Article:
Inter have chance to show they are truly back in Derby d'Italia
It was a tad odd to see Inter fans mock Milan last week. Four-nil up against Chievo, the entire San Siro began to jump, yelling: "If you don't jump, you're a Rossonero." Why didn't they choose this weekend's opponent Juventus? Perhaps it was because the hated Diavolo had just sunk further into ridicule, or because certain habits die hard.
Still, it felt weird, because since the match-fixing scandal Calciopoli, most Inter faithful have it in more for Juventus than they do for their crosstown foes. Before then, many just couldn't stand the sight of Inter Milan's "cousins" lording their five Champions League wins over the team, winning their fourth by knocking the Nerazzurri out in two tense semifinals back in 2003.
Allegiances and supporter group interests aside, as James Horncastle put it, the famed Derby d'Italia has mostly been fought on asymmetrical lines in recent times -- the Bianconeri dominating ever since Inter's fall from grace in 2011.
This year, however, things are different. This Inter side feels like it belongs. Luciano Spalletti confirmed it in today's press conference, saying that "we now have the confidence that we have quality."
Though it's hard to call the teams equal, they're at least of comparable levels: Juventus, especially, feel like they're at the end of a cycle, their old and tired defence struggling amidst reports of three of their foreign-born stars -- Alex Sandro, Juan Cuadrado and Stephan Lichtsteiner -- all asking to leave.
Yet it's always hard to bury Juventus, or indeed Coach Max Allegri -- a very underestimated one at that -- who outsmarted Napoli thanks to a great collective effort and the much-maligned Gonzalo Higuain.
It may, therefore, be a waste of time to focus on what is happening with Saturday's opponents. They're champions, and deservedly so, and have years' worth of winning experience, enough to stop Inter from vainly hoping that they come apart as they did against Sampdoria.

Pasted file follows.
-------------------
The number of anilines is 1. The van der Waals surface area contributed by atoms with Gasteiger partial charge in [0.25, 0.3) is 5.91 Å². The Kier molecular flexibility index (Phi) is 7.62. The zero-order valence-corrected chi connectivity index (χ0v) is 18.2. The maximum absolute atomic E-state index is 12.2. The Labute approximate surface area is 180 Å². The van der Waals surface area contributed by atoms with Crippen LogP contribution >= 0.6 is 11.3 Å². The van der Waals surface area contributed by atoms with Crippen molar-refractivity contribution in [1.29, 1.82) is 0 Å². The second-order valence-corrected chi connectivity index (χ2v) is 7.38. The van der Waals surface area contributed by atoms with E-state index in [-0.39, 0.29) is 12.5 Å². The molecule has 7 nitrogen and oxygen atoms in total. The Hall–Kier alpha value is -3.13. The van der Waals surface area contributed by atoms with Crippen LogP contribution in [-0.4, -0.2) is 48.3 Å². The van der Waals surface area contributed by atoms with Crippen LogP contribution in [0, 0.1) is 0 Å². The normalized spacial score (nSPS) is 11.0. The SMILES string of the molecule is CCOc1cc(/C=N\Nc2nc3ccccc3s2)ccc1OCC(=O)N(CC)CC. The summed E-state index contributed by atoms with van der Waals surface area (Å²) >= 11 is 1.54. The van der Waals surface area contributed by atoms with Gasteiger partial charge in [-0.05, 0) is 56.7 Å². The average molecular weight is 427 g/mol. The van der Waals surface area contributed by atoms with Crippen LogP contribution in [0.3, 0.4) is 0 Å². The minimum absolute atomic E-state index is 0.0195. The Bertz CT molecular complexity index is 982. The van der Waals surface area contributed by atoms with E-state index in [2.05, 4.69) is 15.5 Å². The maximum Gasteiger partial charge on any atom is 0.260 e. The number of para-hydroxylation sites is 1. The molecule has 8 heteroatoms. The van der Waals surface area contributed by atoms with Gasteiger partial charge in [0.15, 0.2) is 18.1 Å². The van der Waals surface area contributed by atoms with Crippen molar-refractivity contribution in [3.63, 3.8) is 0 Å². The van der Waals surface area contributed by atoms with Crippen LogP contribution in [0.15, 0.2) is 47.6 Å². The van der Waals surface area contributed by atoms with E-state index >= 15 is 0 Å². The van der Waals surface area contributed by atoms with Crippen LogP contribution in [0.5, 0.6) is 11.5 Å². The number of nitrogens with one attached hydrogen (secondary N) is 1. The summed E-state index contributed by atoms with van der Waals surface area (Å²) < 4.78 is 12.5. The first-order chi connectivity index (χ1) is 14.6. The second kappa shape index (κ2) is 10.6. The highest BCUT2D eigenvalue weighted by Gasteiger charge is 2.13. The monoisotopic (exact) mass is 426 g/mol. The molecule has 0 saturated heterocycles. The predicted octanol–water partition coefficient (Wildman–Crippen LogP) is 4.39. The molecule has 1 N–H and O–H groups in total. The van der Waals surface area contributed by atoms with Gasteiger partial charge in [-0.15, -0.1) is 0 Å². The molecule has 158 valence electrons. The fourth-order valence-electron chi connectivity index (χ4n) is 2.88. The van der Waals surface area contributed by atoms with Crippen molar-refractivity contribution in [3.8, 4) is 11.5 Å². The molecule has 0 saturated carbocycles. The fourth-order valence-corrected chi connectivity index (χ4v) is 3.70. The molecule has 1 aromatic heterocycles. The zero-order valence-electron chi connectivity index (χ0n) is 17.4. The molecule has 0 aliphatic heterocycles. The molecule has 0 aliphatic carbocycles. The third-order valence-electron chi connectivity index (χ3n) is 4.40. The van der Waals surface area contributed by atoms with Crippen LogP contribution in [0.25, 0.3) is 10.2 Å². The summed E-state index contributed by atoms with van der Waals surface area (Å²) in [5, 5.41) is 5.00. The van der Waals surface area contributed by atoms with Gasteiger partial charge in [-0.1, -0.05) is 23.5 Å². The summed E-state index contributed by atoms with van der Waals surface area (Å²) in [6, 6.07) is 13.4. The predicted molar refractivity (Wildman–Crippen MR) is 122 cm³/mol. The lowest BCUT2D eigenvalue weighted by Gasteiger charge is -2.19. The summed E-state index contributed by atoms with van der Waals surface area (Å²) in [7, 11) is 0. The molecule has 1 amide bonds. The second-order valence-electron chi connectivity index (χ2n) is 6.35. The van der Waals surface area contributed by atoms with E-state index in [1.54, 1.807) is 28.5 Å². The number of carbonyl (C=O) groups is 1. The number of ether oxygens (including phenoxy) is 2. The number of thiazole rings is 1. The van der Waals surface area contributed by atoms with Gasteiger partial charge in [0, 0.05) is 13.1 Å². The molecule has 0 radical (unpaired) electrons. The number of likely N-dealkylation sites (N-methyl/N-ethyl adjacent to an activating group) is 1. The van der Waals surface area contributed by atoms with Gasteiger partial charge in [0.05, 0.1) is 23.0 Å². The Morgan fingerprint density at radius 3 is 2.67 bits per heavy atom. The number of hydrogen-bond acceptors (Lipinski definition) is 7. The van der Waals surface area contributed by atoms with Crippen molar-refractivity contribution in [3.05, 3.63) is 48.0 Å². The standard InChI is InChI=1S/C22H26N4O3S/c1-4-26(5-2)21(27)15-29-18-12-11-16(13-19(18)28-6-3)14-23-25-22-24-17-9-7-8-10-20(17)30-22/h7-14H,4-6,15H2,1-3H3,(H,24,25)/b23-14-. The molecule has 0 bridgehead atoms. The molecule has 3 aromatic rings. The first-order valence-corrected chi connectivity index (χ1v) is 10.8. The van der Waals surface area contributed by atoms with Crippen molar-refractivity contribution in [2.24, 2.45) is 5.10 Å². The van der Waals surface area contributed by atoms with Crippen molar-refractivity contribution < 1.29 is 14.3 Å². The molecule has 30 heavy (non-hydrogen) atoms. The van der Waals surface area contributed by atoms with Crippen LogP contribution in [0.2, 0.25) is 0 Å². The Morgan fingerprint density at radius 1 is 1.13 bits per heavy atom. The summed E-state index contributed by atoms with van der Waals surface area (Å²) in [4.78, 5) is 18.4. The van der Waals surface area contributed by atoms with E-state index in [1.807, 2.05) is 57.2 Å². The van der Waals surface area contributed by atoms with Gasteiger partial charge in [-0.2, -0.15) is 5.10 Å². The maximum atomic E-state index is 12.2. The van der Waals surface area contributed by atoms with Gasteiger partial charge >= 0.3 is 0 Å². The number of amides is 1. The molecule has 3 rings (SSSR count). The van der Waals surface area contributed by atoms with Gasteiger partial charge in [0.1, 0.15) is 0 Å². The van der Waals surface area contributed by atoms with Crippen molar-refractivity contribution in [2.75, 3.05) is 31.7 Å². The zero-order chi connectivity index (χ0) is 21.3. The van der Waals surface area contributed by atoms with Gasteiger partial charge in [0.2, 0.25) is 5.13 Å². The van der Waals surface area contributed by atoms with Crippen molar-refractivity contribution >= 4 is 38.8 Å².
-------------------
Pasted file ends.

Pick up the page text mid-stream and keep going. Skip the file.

It will, rather, be on Inter to show their mettle. This is the kind of game that is going to truly measure the Nerazzurri's progress. Last season, they looked good in their two Derbies d'Italia, but fell short after. Former Inter boss Stefano Pioli may have blinked before the return leg anyway by switching from his tried-and-tested 4-2-3-1 to a three-at-the-back system.
This season, neither Sampdoria nor Lazio (the two teams who have defeated the Old Lady so far in league play) compromised who they were. Back when he faced Juventus last season, Spalletti didn't trust the three-man defence which would prove so successful (and had done the week before against Milan) and was overwhelmed in midfield.
This time round, the Tuscan seems to have learned his lesson: "We know that we need to go there and play our game, without certainties and without fear, but with the right amount of respect."
It sounds like he will go to bat with the men he has trusted all season long, especially in central midfield. Undoubtedly a goal threat, Marcelo Brozovic is too anarchic to be worth a starting berth, especially when Borja Valero and Matias Vecino can keep pressure on a Juve midfield that still hasn't shown their best.
The only justified change would probably be at the back, where Davide Santon has shown to be a better attacking player than Yuto Nagatomo. One can just think of how many full-back forays have made a difference on the road, that 2003 Champions League coming back to mind as Alessandro Birindelli found Marcelo Zalayeta's head to down Barcelona in the quarterfinals.
Either way, this Inter side has had their fill of disappointments against Juventus. Now, it returns to Turin with a strong centre-back partnership, the best goalkeeper in the league and its best striker -- one who was unfairly handed a two-game suspension last season in a controversial loss here a few months ago. With VAR now filtering out some of that nonsense, Inter should realize that the deck isn't quite as stacked against them. With any luck, they'll realize that they're ready for the big time, too.